Hell and the Nature of God

Paul Helm
Wednesday, June 6th 2007
May/Jun 2002

t is easy to meet Christians today who reject the traditional doctrine of hell. Many of them think that, in the end, everyone will be saved.

Some Christians support this new position by arguing that we can know very little about hell with certainty, and that the Church's traditional doctrine was embraced by extrapolating from what are only hints in Scripture. Theologians then took up these hints, our friends believe, and embellished them in line with certain assumptions that they made about God's character. Yet, these revisionists claim, the Bible also contains other clues that support belief in universal salvation; and these clues, combined with different assumptions about God-and especially the assumption that God is love-yield a very different view of the last things.

It often follows, from these opinions, that any view of the last things-of heaven and hell and death and judgment-is as legitimate as any other. For in the absence of any clear biblical teaching, each view depends on one or another of the contradictory sets of hints allegedly found in Scripture. And in the absence of a clear biblical doctrine of God, any idea of God may be as legitimate as any other. For, it is assumed, there are also several competing and inconsistent ideas about God from which Christians are free to choose. So there are many competing Christian ideas about God, heaven, and hell. And we must decide, on extra-biblical grounds, which of them is credible.

The Episcopal philosopher Marilyn McCord Adams of Yale Divinity School is one of these revisionists. She has argued in a series of articles spanning almost thirty years, as well as in a new book, Horrendous Evils and the Goodness of God that the traditional doctrine of hell is indefensible, that it flouts fundamental tenets of justice, and that it ought to be replaced by a version of universal salvation. She thinks that beginning in this life, but continuing into the next, each of us is invited into a personal, loving relationship with God. And each of us will accept this invitation, either before our deaths or when the invitation is renewed afterwards, for God will hold out his invitation for as long as it takes for the last of us to accept it.

How the Traditional Doctrine of Hell Actually Developed

Examining Adams's arguments will allow us to see how revising the traditional Christian doctrine of hell strikes at other fundamental Christian doctrines. Her arguments against the traditional doctrine of hell involve errors about God's nature, the atonement, sin, and what sort of punishment is fitting for sinful human beings. But first we should note that the foregoing account about how the traditional doctrine has developed is a travesty of the truth. For in developing its doctrine of the last things, and particularly its doctrine of hell, the Church has not started with scriptural "hints" but with the unmistakably clear teaching of the Lord Jesus himself, supported by the teaching of the apostles. No doubt some of what Jesus taught about hell is figurative and nonliteral, and these teachings about heaven and hell carry various difficulties with them. But what theological doctrines do not? Nevertheless, the main outlines of what Christ and his apostles taught are clear and undeniable.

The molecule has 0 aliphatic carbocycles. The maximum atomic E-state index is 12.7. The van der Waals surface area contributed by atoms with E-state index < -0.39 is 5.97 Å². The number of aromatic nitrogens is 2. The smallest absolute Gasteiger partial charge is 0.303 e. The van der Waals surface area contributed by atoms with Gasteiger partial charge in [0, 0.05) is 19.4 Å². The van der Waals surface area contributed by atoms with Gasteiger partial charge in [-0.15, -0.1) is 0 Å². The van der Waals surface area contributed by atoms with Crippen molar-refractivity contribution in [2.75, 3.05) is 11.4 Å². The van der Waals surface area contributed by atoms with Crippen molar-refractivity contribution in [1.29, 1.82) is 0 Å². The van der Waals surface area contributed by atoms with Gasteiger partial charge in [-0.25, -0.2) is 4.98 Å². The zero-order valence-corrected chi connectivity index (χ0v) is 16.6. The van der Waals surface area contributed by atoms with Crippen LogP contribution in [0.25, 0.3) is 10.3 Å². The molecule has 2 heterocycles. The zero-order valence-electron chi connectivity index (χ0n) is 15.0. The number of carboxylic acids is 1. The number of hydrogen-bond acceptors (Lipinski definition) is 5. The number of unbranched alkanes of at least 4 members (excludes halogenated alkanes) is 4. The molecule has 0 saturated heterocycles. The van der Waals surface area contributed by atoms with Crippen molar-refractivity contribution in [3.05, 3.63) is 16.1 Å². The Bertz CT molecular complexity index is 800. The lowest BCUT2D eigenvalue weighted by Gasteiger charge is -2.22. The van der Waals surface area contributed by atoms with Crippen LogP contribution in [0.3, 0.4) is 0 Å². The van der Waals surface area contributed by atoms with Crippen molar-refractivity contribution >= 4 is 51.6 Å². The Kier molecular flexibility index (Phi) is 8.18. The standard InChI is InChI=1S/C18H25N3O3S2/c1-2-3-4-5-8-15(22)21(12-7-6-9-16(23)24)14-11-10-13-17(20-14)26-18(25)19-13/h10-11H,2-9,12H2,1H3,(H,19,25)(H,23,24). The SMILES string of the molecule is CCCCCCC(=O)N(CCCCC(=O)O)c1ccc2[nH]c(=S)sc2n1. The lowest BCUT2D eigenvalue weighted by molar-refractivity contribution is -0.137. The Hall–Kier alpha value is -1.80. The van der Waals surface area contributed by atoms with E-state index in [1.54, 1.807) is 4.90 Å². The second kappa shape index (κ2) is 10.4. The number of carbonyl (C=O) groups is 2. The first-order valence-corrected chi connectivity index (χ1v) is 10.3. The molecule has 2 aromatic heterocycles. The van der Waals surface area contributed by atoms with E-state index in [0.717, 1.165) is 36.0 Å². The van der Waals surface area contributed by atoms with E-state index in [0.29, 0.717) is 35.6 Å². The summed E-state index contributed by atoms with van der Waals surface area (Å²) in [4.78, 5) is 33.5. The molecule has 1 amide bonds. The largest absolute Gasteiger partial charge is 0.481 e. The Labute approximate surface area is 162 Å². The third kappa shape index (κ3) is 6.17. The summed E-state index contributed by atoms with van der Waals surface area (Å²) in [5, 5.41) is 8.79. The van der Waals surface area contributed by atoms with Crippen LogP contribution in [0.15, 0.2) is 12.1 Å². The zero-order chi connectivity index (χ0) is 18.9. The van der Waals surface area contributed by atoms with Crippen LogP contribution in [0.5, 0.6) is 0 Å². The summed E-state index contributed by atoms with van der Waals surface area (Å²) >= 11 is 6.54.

Faced with this biblical teaching, the Church has not cast around for sets of assumptions about God's nature and purposes from which predictions about the last things can be made. Rather, it has pursued the only responsible, consistently Christian approach. It has asked, What theological outlook-what ideas about the character and ways of God-best account for the biblical teaching on hell? And it has looked for answers to this question not by experimenting with various assumptions about God's character and purposes (as if one set of assumptions might be as valid as another), but by examining the biblical record of God's character and then attempting to tie together, in consistent fashion, the doctrine of God found there with the biblical doctrine of hell. Only by thinking in this way, the Church has maintained, can a faithful Christian doctrine of hell be identified and held as a matter of faith. No doubt other sets of assumptions about God than the biblical set will lead to different conclusions, but this is beside the point.

Errors about God's Nature and Christ's Work